The typical injured accident victim is often confused about how their personal negligence is applied when they are being awarded financial damages following a car accident injury. The courts have long understood that auto accidents are not always the fault of one driver, which was generally how personal contribution to an injury was once applied in common law tort cases. Even an individual with a 1% contribution to causing an accident could not file an injury claim. That is now no longer the case, as pure comparative negligence is the law when damages are being determined. Even though this is a better method of determining financial damage awards, it is still by no means a scientific process. The level of personal contribution can still be contentious among all litigants when insurance adjusters and personal legal counsels are negotiating a claim.
Each accident will normally be investigated by authorities and an official accident report is released by the investigating police department. An accident reconstruction specialist will evaluate all the material evidence concerning a mishap and detail the information on the report. This can provide an initial idea of who may be largely at fault, but there may still be revaluation by the insurance providers and legal representatives. All auto accident attorneys understand that insurance company adjusters try to control this determination from the very beginning because an inflated comparative negligence percentage on the part of an opposing injured driver can result in a smaller claim pay out. Inspecting the official accident report is the beginning of determining claim value.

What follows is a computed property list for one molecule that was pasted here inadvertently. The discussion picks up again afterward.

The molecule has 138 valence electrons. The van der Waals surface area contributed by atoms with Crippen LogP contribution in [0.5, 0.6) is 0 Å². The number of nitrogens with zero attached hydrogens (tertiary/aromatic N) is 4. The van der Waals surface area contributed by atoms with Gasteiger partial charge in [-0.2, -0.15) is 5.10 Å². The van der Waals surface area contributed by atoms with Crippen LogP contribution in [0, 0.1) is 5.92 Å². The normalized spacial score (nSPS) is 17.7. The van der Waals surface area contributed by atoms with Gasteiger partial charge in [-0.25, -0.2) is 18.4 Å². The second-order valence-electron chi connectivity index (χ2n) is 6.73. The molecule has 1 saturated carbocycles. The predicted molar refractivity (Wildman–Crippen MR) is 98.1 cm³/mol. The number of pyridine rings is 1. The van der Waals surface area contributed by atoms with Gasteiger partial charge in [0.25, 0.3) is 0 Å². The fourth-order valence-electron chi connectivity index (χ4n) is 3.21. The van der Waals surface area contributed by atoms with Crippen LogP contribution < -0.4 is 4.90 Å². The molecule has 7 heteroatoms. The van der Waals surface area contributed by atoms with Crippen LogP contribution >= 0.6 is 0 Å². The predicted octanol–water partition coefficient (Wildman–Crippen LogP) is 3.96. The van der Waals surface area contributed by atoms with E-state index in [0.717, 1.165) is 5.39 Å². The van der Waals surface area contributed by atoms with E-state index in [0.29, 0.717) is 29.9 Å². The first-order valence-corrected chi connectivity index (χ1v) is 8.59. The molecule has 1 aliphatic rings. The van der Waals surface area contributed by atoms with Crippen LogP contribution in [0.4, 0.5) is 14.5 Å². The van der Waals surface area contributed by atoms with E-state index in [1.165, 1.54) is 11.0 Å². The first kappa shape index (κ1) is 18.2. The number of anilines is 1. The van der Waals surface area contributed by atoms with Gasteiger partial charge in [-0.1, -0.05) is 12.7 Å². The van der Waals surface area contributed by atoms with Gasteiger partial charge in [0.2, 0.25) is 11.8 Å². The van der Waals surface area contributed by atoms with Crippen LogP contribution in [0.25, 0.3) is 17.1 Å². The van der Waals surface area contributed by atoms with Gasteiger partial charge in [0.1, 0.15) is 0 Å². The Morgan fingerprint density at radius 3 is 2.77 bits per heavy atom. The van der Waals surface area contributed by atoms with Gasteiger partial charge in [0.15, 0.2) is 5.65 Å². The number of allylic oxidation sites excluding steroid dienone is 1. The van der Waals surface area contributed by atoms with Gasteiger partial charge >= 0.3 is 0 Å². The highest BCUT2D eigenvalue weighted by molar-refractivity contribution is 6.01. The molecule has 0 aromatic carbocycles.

How Comparative Negligence is Applied
Each driver in an auto accident is assessed a comparative negligence percentage that is ultimately used to discount their total financial damage award availability. According to pure comparative negligence law, even an injured driver who was 99% at fault for the wreck can still receive 1% of financial award totals. The accident injury negotiation generally centers around arriving at the most accurate percentage for each driver. When there are multiple negligent drivers, they are only liable to the extent of their comparative negligence percentage. The insurance companies focus on comparative negligence primarily for this reason, as the insurance company adjuster priority is only to the company and their client. The lower their client’s comparative negligence percentage, the lower the total settlement payout. This can be very important when attorneys are calculating non-economic damages for pain-and-suffering.
Going to Trial
The legal professionals at MGInjuryLawyers know that comparative negligence is usually the reason a case goes to trial, especially when the insurance provider thinks they can win a claim denying liability. A finding of gross negligence can also impact the final award. When a case goes to trial, the final determination of comparative negligence percentages is then assigned by the jury after evaluating all of the material case facts presented to them. Juries can also award punitive damages when insurance companies or their clients have exhibited bad faith in negotiating the claim or the driver was found guilty of gross negligence.
Never attempt handling an auto accident claim personally. Insurance company adjusters are trained professionals. Always get an experienced accident attorney who understands what to expect from the defense and knows how to craft a claim for maximum financial recovery.